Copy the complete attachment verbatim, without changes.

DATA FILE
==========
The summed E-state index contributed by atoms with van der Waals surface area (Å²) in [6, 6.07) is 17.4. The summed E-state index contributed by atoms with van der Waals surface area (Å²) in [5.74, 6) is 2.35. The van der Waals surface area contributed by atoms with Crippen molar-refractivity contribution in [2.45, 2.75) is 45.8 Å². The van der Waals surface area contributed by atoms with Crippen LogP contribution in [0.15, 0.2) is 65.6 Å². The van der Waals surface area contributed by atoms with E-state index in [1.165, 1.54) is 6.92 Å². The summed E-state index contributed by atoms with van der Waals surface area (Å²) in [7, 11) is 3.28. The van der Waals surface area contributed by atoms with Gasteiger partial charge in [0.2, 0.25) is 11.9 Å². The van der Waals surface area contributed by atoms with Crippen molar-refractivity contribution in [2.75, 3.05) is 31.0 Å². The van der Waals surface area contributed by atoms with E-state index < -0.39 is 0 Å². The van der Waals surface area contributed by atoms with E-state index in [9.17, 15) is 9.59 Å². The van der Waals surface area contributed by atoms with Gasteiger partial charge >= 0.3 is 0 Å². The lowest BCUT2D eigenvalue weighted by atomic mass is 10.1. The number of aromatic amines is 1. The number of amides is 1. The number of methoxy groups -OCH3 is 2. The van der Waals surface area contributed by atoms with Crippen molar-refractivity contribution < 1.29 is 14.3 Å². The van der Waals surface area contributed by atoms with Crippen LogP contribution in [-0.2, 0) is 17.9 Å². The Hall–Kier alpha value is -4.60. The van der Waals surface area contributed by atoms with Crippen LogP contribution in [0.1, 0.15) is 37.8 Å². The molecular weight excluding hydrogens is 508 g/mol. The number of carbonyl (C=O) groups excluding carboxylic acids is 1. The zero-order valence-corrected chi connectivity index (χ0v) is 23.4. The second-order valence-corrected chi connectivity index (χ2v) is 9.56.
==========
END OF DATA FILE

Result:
The summed E-state index contributed by atoms with van der Waals surface area (Å²) in [6, 6.07) is 17.4. The summed E-state index contributed by atoms with van der Waals surface area (Å²) in [5.74, 6) is 2.35. The van der Waals surface area contributed by atoms with Crippen molar-refractivity contribution in [2.45, 2.75) is 45.8 Å². The van der Waals surface area contributed by atoms with Crippen LogP contribution in [0.15, 0.2) is 65.6 Å². The van der Waals surface area contributed by atoms with E-state index in [1.165, 1.54) is 6.92 Å². The summed E-state index contributed by atoms with van der Waals surface area (Å²) in [7, 11) is 3.28. The van der Waals surface area contributed by atoms with Gasteiger partial charge in [0.2, 0.25) is 11.9 Å². The van der Waals surface area contributed by atoms with Crippen molar-refractivity contribution in [2.75, 3.05) is 31.0 Å². The van der Waals surface area contributed by atoms with E-state index < -0.39 is 0 Å². The van der Waals surface area contributed by atoms with E-state index in [9.17, 15) is 9.59 Å². The van der Waals surface area contributed by atoms with Gasteiger partial charge >= 0.3 is 0 Å². The lowest BCUT2D eigenvalue weighted by atomic mass is 10.1. The number of aromatic amines is 1. The number of amides is 1. The number of methoxy groups -OCH3 is 2. The van der Waals surface area contributed by atoms with Crippen molar-refractivity contribution < 1.29 is 14.3 Å². The van der Waals surface area contributed by atoms with Crippen LogP contribution in [-0.2, 0) is 17.9 Å². The Hall–Kier alpha value is -4.60. The van der Waals surface area contributed by atoms with Crippen LogP contribution in [0.1, 0.15) is 37.8 Å². The molecular weight excluding hydrogens is 508 g/mol. The number of carbonyl (C=O) groups excluding carboxylic acids is 1. The zero-order valence-corrected chi connectivity index (χ0v) is 23.4. The second-order valence-corrected chi connectivity index (χ2v) is 9.56.